“It’s a money thing,” Abrahams observes. “There is no financial incentive for a hospital to have a diet therapy program. Despite the fact that the ketogenic diet is the safest, most effective, least expensive treatment for most children with difficult to control epilepsy, it’s a money loser for hospitals.”

Even so, Abrahams continued to reach out about the diet, eventually connecting with Schopick.

“I have known about Jim and his work for nearly 20 years,” Schopick says, noting that when she contacted Abrahams to get information about his story and his findings, the two quickly became friends, with the Hollywood heavyweight agreeing to contribute the foreword to her book.

When her husband Tim was dealing with crippling seizures, Schopick recalls that, “Based on what I read about Jim and the ketogenic diet, I fed Tim hardly any carbohydrates. I really think it helped keep Tim from having as many seizures as he would have had on a regular diet.”

The diet remains a minority option in the medical world, perhaps because it focuses on fat. However, Schopick credits Abrahams with bringing it back into the public consciousness—and the medical discussion table—by bringing his son Charlie’s story to light in … First Do No Harm, which starred Meryl Streep.

“Thanks to Jim, there are now hundreds of hospitals worldwide that administer the [ketogenic diet],” she says.

Schopick recalls that, “Tim and I were to experience the medical system at both its technological best and its chaotic, uncaring worst.” Their trials began on September 15, 1990, when Tim experienced his first grand mal seizure. Two weeks later, he underwent surgery for a brain tumor that Schopick says was “the size of an orange.” After multiple radiation and chemotherapy treatments, Tim continued to suffer through additional seizures as well as strokes, and other conditions that were determined to require further surgeries and treatments.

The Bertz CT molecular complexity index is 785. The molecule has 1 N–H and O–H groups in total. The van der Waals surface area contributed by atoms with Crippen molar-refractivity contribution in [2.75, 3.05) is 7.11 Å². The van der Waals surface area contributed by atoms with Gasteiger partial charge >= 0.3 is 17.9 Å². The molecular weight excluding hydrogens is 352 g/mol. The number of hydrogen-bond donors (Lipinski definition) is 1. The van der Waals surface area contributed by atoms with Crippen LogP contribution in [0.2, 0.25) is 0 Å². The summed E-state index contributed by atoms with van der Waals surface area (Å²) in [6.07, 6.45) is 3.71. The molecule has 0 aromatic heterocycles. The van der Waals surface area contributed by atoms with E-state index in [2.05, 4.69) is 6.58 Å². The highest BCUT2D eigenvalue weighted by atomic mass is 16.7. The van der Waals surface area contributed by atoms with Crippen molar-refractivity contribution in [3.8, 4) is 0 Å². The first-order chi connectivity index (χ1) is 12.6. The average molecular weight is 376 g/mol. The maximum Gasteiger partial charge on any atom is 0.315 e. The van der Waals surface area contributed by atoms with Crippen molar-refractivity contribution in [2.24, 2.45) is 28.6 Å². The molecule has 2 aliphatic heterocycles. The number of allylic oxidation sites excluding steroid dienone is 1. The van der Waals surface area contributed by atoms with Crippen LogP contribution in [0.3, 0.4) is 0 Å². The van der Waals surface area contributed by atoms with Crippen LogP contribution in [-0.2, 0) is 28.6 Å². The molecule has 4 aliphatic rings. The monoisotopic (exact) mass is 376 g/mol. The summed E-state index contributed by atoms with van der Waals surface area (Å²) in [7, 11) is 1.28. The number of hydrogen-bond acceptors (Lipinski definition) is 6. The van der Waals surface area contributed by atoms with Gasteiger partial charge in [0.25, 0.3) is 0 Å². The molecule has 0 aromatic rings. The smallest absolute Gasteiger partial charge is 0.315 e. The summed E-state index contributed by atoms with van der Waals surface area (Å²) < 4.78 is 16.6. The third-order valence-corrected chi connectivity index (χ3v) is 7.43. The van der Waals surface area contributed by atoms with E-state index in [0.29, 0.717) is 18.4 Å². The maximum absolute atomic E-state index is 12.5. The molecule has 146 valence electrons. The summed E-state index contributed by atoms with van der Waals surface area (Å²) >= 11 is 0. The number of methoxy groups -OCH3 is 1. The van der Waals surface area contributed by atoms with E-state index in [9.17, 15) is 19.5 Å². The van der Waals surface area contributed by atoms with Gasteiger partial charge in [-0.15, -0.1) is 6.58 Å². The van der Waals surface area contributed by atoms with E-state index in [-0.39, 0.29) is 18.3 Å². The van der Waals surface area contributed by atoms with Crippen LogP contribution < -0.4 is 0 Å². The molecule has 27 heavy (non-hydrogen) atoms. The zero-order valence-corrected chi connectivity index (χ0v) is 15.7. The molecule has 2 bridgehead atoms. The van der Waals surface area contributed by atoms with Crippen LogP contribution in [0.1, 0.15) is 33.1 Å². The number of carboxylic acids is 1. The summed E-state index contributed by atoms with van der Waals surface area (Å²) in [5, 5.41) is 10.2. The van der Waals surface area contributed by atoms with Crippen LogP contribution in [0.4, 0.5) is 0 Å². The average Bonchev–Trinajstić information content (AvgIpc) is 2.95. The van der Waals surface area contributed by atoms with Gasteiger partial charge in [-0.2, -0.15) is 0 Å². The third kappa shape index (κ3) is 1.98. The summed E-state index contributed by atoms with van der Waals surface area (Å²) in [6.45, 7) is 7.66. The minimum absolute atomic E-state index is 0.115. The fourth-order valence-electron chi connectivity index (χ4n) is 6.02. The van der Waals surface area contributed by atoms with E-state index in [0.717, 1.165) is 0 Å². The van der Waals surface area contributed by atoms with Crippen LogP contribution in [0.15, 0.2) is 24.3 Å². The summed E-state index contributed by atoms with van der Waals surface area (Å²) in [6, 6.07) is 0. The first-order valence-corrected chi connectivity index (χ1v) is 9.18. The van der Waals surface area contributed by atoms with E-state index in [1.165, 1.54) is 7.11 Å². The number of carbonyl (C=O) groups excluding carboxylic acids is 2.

Once, Schopick says her husband’s doctors “allowed” him to use an alternative treatment for a side effect of their treatments and, when it proved successful, they refused to pursue it further.

“All the treatments the doctors had tried…had not only failed, but had made [my husband, Tim] worse,” she says, adding that “I was shocked when his doctors weren’t at all interested in learning about this treatment that had healed Tim.”

Since Tim’s her husband’s death, Schopick has dedicated herself to helping people in ways she was unable to help him, namely researching and informing others about options that might have improved and extended his life.

“Our odyssey through the medical system is what led me to my mission to change the way people interact with this [medical] system,” she says.

Schopick was also inspired by her bubbe Julia, who returned to Eastern Europe for what was one of the world’s first radiation treatments. She explains that Julia was forced to try the pioneering procedure after Dr. Charles Mayo (of the eponymous clinic) told her that her cancer was “inoperable” and that she only had “months to live.”

“Thanks to a then-experimental treatment,” Schopick recalls, “Grandma…lived 11 more years, outliving Dr. Mayo himself by a few months.”

When it comes to treatments, Schopick advises people “to follow their guts.”

“If your doctor successfully treats your condition or disease with the standard treatments, that’s terrific,” she says. “I would never tell someone to look outside the box if what their doctor is doing is working for them. But there are many instances where this isn’t the case.”

Abrahams agrees that it is up to the patient, or those who have the patient’s best interests in mind, to choose what treatment is best.

“Each of us is largely responsible for both our personal and our children’s medical destiny,” he says. “To think otherwise can be dangerous.”

Posted on November 26, 2011 and filed under Features.